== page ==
When I listen to the questions that are asked at the lectures around the world, I come to understand that Edvard Grieg was probably one of the greatest composers of his time.
– Erling Dahl Jr.
This spring Norwegian Hull Club has decided to give Dahl the contribution that will make publication of the book in Asia possible. The donation forms part of NHC’s anniversary gift in connection with which a donation has already been made to Troldsalen concert hall at Troldhaugen – Edvard Grieg’s home.
“This shows a company that is a great patron of art. It is praiseworthy to see such generosity when it comes to culture and art, and it is particularly heart-warming for me when that company supports projects about Edvard Grieg,” says Dahl to Network.
Nevertheless, the book has had a long and complicated birth. The first chapter was written in 2001. Erling then travelled to Rome, Copenhagen and Tolfa – cities described in Grieg’s diaries from his youth – and literally walked in the composer’s footsteps. However, the writing process required more time, and in 2003 he was given the position of Festival Director at the Bergen International festival. The first edition of the book was published in 2007, just in time for the 100th anniversary of Grieg’s death, but Dahl felt it had more potential. Now, in 2012, the book Edvard Grieg – An introduction to his life and music is being released on the Asian market – in Japanese this spring and in Chinese later this year. In China more than 50 million people play the piano, and the market is almost unlimited when it comes to famous international composers.
“The famous Morning Mood from Peer Gynt could easily be mistaken for a Chinese folk tune because of its pentatonic tones, which are characteristic of oriental music. And did you know that in the musical curriculum in Japanese primary schools, the three composers covered are Mozart, Beethoven and Grieg? I don’t think Grieg would have believed it. But it is fascinating to see how his music penetrates right to the core of their culture, and that makes it recognisable and important,” enthuses Erling.
This is the essence of the Grieg book project. Throughout his career – from his period as Director at the Grieg Museum at Troldhaugen to his positions as festival director, teacher and musician – Dahl has seen a growing interest in the composer outside Norway, and Grieg's work has grown on him as well. “When I listen to the questions that are asked at the lectures around the world, I come to understand that Edvard Grieg was probably one of the greatest composers of his time,” Dahl asserts. “His music is simple, elegant, inventive, and with a Nordic touch. It is a great inspiration to observe highly educated music students discussing Grieg and to hear their approach to his work. What I take for granted, they do not. That inspires me to study him even more,” he says.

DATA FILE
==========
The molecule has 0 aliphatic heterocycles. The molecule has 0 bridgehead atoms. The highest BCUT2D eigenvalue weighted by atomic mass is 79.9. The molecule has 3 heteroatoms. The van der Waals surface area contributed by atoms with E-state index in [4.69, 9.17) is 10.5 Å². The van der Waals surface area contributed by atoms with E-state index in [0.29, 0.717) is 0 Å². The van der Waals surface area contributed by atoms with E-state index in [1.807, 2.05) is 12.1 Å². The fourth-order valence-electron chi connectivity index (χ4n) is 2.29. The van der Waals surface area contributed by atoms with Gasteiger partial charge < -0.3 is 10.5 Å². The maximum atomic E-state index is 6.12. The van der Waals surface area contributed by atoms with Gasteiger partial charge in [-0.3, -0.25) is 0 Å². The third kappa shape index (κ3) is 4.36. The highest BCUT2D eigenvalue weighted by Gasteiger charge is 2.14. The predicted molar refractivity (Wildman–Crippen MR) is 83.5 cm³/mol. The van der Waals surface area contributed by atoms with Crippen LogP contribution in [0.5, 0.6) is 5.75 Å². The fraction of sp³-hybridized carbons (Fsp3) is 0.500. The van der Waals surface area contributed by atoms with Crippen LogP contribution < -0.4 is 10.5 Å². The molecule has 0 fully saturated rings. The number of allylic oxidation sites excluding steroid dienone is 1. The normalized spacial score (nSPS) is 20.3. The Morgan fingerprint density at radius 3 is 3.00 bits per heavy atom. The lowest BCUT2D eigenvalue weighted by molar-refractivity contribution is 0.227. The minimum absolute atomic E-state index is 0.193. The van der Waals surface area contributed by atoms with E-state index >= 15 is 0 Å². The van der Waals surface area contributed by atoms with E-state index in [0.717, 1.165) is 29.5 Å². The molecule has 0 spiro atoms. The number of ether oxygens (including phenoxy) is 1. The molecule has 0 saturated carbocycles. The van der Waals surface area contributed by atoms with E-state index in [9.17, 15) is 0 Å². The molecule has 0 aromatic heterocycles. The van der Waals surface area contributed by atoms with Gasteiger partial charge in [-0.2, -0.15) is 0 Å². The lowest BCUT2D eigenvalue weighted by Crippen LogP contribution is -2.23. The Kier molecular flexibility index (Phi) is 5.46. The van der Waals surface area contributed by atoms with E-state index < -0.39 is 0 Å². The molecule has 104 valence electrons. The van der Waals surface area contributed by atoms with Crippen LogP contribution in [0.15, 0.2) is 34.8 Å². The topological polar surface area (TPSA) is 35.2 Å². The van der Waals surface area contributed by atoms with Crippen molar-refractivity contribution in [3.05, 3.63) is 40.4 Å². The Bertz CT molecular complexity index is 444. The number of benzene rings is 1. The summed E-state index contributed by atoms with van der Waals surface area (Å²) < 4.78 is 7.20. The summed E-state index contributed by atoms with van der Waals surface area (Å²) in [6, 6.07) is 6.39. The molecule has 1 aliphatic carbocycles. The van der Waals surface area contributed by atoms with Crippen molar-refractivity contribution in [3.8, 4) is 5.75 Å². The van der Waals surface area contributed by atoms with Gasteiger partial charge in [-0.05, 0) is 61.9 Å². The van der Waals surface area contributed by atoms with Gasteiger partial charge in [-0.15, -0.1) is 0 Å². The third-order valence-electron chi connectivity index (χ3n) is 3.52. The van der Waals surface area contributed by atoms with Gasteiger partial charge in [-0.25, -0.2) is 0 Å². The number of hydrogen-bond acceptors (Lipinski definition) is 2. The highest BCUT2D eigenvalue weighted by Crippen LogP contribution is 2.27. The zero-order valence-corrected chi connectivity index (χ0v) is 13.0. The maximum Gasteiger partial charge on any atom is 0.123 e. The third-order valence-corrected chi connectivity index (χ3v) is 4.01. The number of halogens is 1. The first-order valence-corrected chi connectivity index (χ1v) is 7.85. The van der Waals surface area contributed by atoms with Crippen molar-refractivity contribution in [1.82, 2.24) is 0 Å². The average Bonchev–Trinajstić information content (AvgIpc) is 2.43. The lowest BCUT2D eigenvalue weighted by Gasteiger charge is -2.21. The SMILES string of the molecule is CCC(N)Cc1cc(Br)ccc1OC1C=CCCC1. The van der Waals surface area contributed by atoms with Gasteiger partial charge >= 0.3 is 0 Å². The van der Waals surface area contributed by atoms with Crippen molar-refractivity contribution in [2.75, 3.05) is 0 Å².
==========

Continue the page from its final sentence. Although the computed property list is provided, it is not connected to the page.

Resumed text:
“Grieg’s music appeals to everybody,” continues Dahl, “but he cleverly adds something extra for the ones who really know his music. It is similar to what the painter Matisse did with his blue colour – he made it known that no one could possibly manage to remake it. The deeper you get into the music, the more interesting it gets. If I ever, at some point, come to feel that I know all about his music, I will know that I have mentally reached my final destination, " he laughs.
“After working with his legacy for so many years, I realised that I was in a unique position to write about my experience of Grieg
and how I personally understand his work. This is the reason why I have given the book a kind of oral character. It is my personal approach to his music, where I focus on the music that I have a personal relationship with; the chronology was not important. You know what they say: a biography is equally about both the author and the subject. I didn’t want to make it a lecture about the right way to read his music. I’ve only written my 33 subjective experiences, and my goal is that others will discover Grieg ‘in their personal way’,” says Dahl.
“His Piano Concerto in A minor and Peer Gynt are the two most famous compositions, no doubt. But I must say Grieg’s so-called “Alp symphony”, or Evening in the Mountains, is my favourite. It is a simple but concentrated piece. It is almost like he is drawing the silhouettes of the mountains.”
Erling Dahl Jr. shares his passion for Grieg in his newly released book. One of the stories is related to the letter from Henrik Ibsen where he introduces “Peer Gynt” and asks if Grieg wants to compose the music for his play (1874).
1. Dec. 2012